*You can also vote for the LeBron James/Paul Pierce matchup. Voting closes on Tuesday at 11 A.M. EST.*
Either the Kevin Durant venom is more widespread than I thought or the love affair with Monta Ellis is more than a fling. Either way, Durant only skated by with a three-vote victory thanks to some last-second faithfuls. He may not be so lucky this week. Clearly length is hardly a deterrent for Wade, who bulldozed Joe Johnson and then kicked him in the teeth for good measure.
Part of my goodness will vanish when one of these guys is eliminated. But probably more so if it’s Dwyane Wade. Kevin Durant will always have the Thunder and the assurance that his dominance will reign supreme in Oklahoma city. But how often is a top five (top three, in some circles) NBA player’s legacy shaped by the trajectory of another? Miami, really, is riding the LeBron James rollercoaster. But we’ll always return to the ephemeral conviction that Miami is Dwyane’s team. It’s why he’ll always be introduced last, placed in the center of Big Three photographs and generally regarded in high esteem.
It all seems like a pitiful attempt to elude the hovering truth: Wade’s legacy is pretty much defined. Great scorer, clutch performer, unquestioned Hall of Famer. But he’ll never scratch the surface of the G.O.A.T. conversation and will ultimately rest somewhere near Clyde Drexler’s general vicinity. As an individual, he’s already eclipsed the HoF shooting guard threshold by miles. But his team accomplishments from here on out, well those will always live under the domain of the The King. It doesn’t matter whether you think it’s fair or not. It doesn’t even matter if Wade outperforms LeBron in the future. Teams are always defined by their best player.
Defying the odds, taking down giants. That’s been Wade’s calling card his entire career. Even though Kevin Durant’s physical advantage is seemingly insurmountable, it’s never stopped The Flash before. But Durant is no Joe Johnson or Tyson Chandler. He’s in the middle of carving out his own legacy, building a path that has mirrored LeBron’s in every way. Savior of a desperate franchise, constructing a contender out of nowhere. Making names irrelevant like Serge Ibaka and Thabo Sefolosha relevant. At this same point in LeBron’s career, we couldn’t even conceive of his departure. Why would a star on the cusp of a championship with his own team ever depart? But LeBron’s heel turn forced us to latch onto someone else, even if it might have been a little quick. And that man is Kevin Durant. If he ends up finding greener pastures somewhere else, we just might throw him in jail for unspeakable blasphemy.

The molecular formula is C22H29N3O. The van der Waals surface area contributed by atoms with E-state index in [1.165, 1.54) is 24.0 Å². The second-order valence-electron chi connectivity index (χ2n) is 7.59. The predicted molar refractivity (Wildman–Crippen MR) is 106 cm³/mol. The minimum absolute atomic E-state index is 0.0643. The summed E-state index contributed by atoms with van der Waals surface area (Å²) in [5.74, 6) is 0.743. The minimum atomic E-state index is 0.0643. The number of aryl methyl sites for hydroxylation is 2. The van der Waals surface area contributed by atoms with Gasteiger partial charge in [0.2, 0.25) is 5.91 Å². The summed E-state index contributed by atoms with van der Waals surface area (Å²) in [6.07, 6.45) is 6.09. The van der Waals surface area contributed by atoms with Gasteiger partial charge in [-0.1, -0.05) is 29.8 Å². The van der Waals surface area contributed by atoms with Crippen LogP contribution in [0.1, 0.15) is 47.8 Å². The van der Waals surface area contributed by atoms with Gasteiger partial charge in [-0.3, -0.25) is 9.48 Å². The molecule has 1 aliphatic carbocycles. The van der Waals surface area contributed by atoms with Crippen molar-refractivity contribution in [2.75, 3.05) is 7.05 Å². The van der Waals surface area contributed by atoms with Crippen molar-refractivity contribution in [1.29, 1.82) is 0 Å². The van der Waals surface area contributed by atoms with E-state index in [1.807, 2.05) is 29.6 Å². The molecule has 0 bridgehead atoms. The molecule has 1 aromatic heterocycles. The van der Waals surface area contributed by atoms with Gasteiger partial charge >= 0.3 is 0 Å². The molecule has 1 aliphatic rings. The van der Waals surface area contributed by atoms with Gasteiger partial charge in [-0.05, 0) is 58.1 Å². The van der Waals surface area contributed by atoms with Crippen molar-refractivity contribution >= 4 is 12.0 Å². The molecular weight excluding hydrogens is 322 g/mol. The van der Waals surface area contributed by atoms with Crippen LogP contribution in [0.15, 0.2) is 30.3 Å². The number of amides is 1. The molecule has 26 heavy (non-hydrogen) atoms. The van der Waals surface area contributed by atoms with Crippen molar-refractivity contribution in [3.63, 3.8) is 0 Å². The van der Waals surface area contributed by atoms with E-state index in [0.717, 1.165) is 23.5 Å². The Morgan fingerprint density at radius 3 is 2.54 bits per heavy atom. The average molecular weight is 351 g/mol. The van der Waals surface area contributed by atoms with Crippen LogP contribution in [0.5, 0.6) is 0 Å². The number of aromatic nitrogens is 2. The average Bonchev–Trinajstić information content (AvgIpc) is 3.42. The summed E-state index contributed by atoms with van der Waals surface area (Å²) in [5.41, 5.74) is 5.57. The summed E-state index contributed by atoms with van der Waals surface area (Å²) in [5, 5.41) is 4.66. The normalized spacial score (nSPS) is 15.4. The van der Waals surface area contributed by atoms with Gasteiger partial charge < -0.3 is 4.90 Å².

However meaningless this one-on-one tournament may seem, I’d expect Durant and Wade to take it more seriously than most. On the one hand, we’ll have a Miami star seeking individual accolades to match a backcourt mate that will always sit on a higher throne. And then we’ve got the young gun, the one looking to break away from the “we only love you because you represent everything that LeBron is not” branding. So expect a close game filled with heated exchanges and an unrelenting pursuit of unquestioned greatness.
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